Defending the pending evictions of as many as 300 Palestinian residents from East Jerusalem’s Sheikh Jarrah neighborhood, Jerusalem Deputy Mayor Aryeh King rhetorically asked: “If you are the owner of the property, and someone was squatting on your property, wouldn’t you have the right to take him from your property?”
But the story is more complicated than that. Jerusalem is currently engulfed by protests as the city awaits the Israeli High Court’s—now postponed—final decision over who rightfully owns these Sheikh Jarrah homes.
King’s comment encapsulates the right-wing Israeli case against Palestinian residents of Sheikh Jarrah: the locals are squatters defying the rights of the land’s legitimate Jewish owners. It is an odd line for King and others to take — because it can easily be turned on its head against Israel.
Sheikh Jarrah was once home to a Jewish community, which purchased land in the 1870s in order to be close to the supposed site of the tomb of Shimon HaTzadik, a rabbi and Jewish High priest from antiquity. But after the First Arab-Israeli War in 1948, as with dozens of other communities, Sheikh Jarrah fell under Jordanian occupation, and the neighborhood was repopulated by the Jordanian government and the United Nations with Palestinian refugees. However when Israel wrested East Jerusalem from Jordan in 1967, Jews began to reassert their ownership claims.
The Israeli Jewish view on Sheikh Jarrah — that it is built upon land that rightfully belongs to Jews — is not without any historical foundation. But the rights of its Palestinian residents bely another side of the history, which Israelis currently pushing legal claims might be inclined to ignore.
In the years following 1948, the Jordanian Custodian of Enemy Property administered Sheikh Jarrah. In 1956, through an agreement with Jordan and UNRWA— the UN agency for Palestinian refugees — 28 Palestinian families were resettled in the neighborhood. These families were refugees displaced during the war. Their story is part of the larger flight and expulsion of over 700,000 Palestinians that took place amid Israel’s inception. Just over the Green Line from Sheikh Jarrah, it is estimated that 30% of predominantly Jewish West Jerusalem real estate was owned by Arabs before 1948.
The Palestinian families’ arrangement with UNRWA and the Jordanian government stipulated that they cede their refugee assistance in exchange for three years of nominal rent payments, after which point the lease would be extended for thirty years, followed by an additional thirty-three. Additionally, the families assert that the Jordanian government would transfer legal title to the property, though ownership was never actually handed over.
Despite this, an Israeli court rejected Jewish claims against Sheikh Jarrah’s Palestinian residents in in 1976, citing the UNRWA-Jordan agreement. Six years later, settler organizations filed a lawsuit against the local Palestinians and an attorney — who did not represent all of the families — drafted an agreement, designating the residents as “protected tenants,” thus requiring them to pay rent to the Jewish groups.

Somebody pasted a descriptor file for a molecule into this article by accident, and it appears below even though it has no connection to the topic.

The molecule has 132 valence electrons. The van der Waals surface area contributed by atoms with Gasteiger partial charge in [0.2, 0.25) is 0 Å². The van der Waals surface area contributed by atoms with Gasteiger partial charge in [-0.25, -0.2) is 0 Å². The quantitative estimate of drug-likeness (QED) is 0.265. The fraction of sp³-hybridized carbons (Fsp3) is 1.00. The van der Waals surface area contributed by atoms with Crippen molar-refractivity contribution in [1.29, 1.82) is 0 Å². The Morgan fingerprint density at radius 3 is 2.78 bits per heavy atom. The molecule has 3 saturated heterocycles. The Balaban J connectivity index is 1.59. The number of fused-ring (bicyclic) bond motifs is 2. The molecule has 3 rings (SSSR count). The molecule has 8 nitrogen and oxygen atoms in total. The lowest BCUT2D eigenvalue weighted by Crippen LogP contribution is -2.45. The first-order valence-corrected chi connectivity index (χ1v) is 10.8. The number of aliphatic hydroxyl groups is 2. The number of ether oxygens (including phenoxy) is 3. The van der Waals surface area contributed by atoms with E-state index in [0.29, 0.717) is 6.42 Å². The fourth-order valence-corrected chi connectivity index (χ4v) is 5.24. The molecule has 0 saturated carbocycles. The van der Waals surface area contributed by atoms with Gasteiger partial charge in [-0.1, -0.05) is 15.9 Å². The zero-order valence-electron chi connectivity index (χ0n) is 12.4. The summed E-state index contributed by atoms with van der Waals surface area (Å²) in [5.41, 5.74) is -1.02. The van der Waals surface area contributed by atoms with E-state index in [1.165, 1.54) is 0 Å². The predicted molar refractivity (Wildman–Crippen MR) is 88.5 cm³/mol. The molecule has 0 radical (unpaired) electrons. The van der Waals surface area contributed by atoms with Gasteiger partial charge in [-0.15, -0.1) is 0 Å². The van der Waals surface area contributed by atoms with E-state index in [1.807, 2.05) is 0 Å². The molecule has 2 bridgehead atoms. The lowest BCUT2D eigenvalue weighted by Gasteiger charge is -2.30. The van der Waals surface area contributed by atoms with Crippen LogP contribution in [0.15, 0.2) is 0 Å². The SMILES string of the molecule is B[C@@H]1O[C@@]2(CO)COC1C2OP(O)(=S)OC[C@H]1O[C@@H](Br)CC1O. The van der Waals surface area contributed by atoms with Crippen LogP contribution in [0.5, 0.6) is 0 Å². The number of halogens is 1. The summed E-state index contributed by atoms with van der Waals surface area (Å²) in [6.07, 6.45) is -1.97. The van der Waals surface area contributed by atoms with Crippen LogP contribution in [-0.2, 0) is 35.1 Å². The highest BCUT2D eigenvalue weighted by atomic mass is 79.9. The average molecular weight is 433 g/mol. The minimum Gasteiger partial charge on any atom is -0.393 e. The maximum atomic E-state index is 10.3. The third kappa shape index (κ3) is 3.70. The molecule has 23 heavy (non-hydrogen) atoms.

Approaching the Sheikh Jarrah case from the perspective that Jews owned property in the neighborhood before Jordan took control over it raises another question: why should Palestinians not be allowed to return to areas in Israel from which they fled or were expelled in 1948-49?
There is a lot at play in the decades long dispute over Sheikh Jarrah and East Jerusalem writ large. There is, of course, the expansionist desire among some Israeli officials to solidify the Jewish presence in East Jerusalem, thereby disrupting the contiguity of Jerusalem’s Palestinian neighborhoods with the Old City and a future State of Palestine centered on the West Bank. This is illustrated in comments from city officials like Deputy Mayor King about creating “layers of Jews” throughout East Jerusalem, as well as urban planning proposals to that effect, contravening Israeli Foreign Ministry claims that Sheikh Jarrah is merely a private real estate dispute without political or nationalistic dimensions.
More fundamentally, however, there is a belief, reflected in different ways on the Israeli and Palestinian sides that the work of 1948 is incomplete.
From the Palestinian perspective, this means continued appeals to an infeasible return of refugees — now numbering in the millions — and increasing calls for utopian one-state solutions. This is frequently and justifiably, cited as an obstacle to final status agreements.
But the Palestinians are not the only ones who want to revisit the pre-1948 era. The right-wing Israeli ambition, on full display in East Jerusalem, Hebron and elsewhere, is an effort to reassert an old order nearly a century gone by, often at the expense of Palestinians’ rights and livelihoods and Israel’s democratic vitality. And the Israeli government actually has the power to enforce its revanchism.
None of this is to say that the present policy issues and intense emotions stemming from the First Arab-Israeli War can or should be ignored. Nevertheless, the pain unleashed by the unfolding Sheikh Jarrah saga shows that attempting to forcibly reverse the events of 1948 is a fool’s errand laden with danger for all involved.
Evan Gottesman is associate director of policy and communications at Israel Policy Forum. You can find him on Twitter: @EvanGottesman.
Trying to reverse the events of 1948 is a fool’s errand